Both main strategies, indicated above, aim to interfere with developmental events in the so-called dehiscence zone, a few layers of thin walled cells along the edges of the two valves of the pod. The cells in this zone eventually separate and allow the pod to open. It is possible to interfere in either late, or early events. Interference may be directly with a processes directly, or be in regulation. In either case the objective is to override develop-mental events in the dehiscence zone. Rape transformation is essential for all strategies. Hence, a rational and efficient transformation procedure, using spectomycin resistance as the selectable marker, has been developed.
Polysaccharide hydrolase-antisense approach
Anatomical studies have shown that the middle lamella between the dehiscence zone cells eventually dissolves while the primary cell walls of the same tissue softens and looses wall material. Biochemical studies have demonstrated the presence or accumu-lation late in development of a range of enzymes that may play a role in the weakening of the tissue so that the pods eventually open. Among these , most research efforts have been applied to endo-polygalacturonase (endo-PG) which is believed to take part in depolymerization of the middle lamella. One endo-PG, among the several that occur in rape has been cloned. It has been found that this isoform is expressed in the dehiscence zone immediately preceding and during pod opening. An antisense strategy, that entails production of transgenic rape plants in which the expression this enzyme is suppressed selectively, has been adopted so that only pod opening and not other processes that depend on related genes are disturbed. The gene in hand will be used to make the first generation of transgenic plants and thus establish the feasibility of the polysaccharide-antisense approach.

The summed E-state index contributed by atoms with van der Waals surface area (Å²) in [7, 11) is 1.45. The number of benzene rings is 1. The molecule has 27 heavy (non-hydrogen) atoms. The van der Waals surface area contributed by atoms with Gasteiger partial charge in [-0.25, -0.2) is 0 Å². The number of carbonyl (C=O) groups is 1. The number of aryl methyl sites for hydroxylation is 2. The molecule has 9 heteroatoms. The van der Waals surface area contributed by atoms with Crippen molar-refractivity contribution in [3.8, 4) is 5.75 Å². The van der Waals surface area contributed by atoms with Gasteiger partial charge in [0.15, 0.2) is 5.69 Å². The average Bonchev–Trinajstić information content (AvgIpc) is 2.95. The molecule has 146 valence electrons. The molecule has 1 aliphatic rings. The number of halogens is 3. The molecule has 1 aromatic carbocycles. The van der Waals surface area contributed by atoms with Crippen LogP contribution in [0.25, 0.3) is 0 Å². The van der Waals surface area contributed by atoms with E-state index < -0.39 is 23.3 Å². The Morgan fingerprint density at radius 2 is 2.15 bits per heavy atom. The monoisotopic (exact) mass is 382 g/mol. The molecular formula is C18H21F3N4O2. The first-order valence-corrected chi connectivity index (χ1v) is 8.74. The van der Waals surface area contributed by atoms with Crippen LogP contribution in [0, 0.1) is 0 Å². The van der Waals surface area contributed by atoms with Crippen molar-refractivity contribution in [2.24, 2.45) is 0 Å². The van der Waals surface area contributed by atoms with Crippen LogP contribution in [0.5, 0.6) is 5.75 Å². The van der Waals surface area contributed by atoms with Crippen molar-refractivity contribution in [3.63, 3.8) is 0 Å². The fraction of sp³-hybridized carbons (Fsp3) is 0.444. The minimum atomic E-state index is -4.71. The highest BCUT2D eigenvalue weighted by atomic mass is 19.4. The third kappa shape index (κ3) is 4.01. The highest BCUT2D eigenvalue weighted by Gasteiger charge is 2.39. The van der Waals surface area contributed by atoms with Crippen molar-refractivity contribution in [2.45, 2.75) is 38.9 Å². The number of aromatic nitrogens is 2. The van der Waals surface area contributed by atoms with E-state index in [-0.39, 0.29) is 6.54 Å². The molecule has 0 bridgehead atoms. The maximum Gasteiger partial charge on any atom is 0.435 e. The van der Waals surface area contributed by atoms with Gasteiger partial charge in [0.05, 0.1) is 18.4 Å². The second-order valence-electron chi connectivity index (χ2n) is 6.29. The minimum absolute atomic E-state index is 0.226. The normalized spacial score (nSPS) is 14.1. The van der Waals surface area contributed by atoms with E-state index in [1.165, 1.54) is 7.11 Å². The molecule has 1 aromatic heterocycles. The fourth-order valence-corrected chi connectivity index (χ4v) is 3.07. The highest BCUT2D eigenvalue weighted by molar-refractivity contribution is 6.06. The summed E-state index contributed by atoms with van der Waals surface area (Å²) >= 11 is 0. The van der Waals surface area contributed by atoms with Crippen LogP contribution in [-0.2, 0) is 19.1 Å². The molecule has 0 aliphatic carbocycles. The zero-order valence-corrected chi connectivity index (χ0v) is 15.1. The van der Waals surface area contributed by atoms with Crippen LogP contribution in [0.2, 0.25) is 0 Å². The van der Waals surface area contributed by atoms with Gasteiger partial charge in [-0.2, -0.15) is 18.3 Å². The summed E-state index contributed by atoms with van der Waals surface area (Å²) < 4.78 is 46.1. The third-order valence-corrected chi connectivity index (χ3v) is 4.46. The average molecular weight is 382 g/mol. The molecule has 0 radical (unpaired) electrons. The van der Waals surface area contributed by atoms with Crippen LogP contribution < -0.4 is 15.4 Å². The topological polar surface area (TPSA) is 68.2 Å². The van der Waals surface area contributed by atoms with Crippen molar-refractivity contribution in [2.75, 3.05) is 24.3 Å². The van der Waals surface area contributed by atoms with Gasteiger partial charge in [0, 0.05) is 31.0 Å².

Hormonal regulation approach
Investigations of endogenous hormones in various pod tissues in combination with applications of synthetic growth regulators have produced a very interesting picture. Evidence have been produced that the dehiscence zone remains intact as long as the auxin concentration in the dehiscence zone cells is at a sustained high level. The use of par-thenocarpic pods (pods that have been induced to develop without seeds inside), has shown that the seeds is indeed the main source of the auxin influencing the dehiscence zone cells. Dur-ing dehydration auxin transport ceases from the seeds and the dehiscence zone cells respond accordingly. One of the responses may well be that the tissue becomes receptive to ethylene, an accelerator of maturation arid senescence processes. The strategy depends on equipping the dehiscence zone cells with their own auxin bio-synthetic machinery, so that they become independent of seeds as source of auxin, and hence will not acquire sensitivity to ethylene. Removal of the ability to respond to ethylene is expected to delay pod opening.
Funding SchemeCSC - Cost-sharing contracts
BS18 9AF Bristol